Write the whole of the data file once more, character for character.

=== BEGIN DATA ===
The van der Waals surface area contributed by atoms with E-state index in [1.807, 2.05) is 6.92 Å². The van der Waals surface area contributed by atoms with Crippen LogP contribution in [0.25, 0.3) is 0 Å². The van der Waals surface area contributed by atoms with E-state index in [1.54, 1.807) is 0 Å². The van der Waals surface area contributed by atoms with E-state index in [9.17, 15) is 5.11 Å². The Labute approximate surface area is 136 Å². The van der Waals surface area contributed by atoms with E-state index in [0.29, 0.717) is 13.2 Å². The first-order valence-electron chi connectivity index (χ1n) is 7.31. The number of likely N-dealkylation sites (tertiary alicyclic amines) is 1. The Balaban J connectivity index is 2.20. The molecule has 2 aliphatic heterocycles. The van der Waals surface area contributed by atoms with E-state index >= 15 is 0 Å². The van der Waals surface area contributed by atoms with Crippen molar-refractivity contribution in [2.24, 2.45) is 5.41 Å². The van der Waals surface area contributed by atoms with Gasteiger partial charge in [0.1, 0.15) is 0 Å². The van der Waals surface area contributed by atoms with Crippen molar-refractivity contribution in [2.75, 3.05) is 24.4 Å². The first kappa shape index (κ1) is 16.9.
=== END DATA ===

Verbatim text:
The van der Waals surface area contributed by atoms with E-state index in [1.807, 2.05) is 6.92 Å². The van der Waals surface area contributed by atoms with Crippen LogP contribution in [0.25, 0.3) is 0 Å². The van der Waals surface area contributed by atoms with E-state index in [1.54, 1.807) is 0 Å². The van der Waals surface area contributed by atoms with E-state index in [9.17, 15) is 5.11 Å². The Labute approximate surface area is 136 Å². The van der Waals surface area contributed by atoms with E-state index in [0.29, 0.717) is 13.2 Å². The first-order valence-electron chi connectivity index (χ1n) is 7.31. The number of likely N-dealkylation sites (tertiary alicyclic amines) is 1. The Balaban J connectivity index is 2.20. The molecule has 2 aliphatic heterocycles. The van der Waals surface area contributed by atoms with E-state index >= 15 is 0 Å². The van der Waals surface area contributed by atoms with Crippen molar-refractivity contribution in [2.24, 2.45) is 5.41 Å². The van der Waals surface area contributed by atoms with Gasteiger partial charge in [0.1, 0.15) is 0 Å². The van der Waals surface area contributed by atoms with Crippen molar-refractivity contribution in [2.75, 3.05) is 24.4 Å². The first kappa shape index (κ1) is 16.9.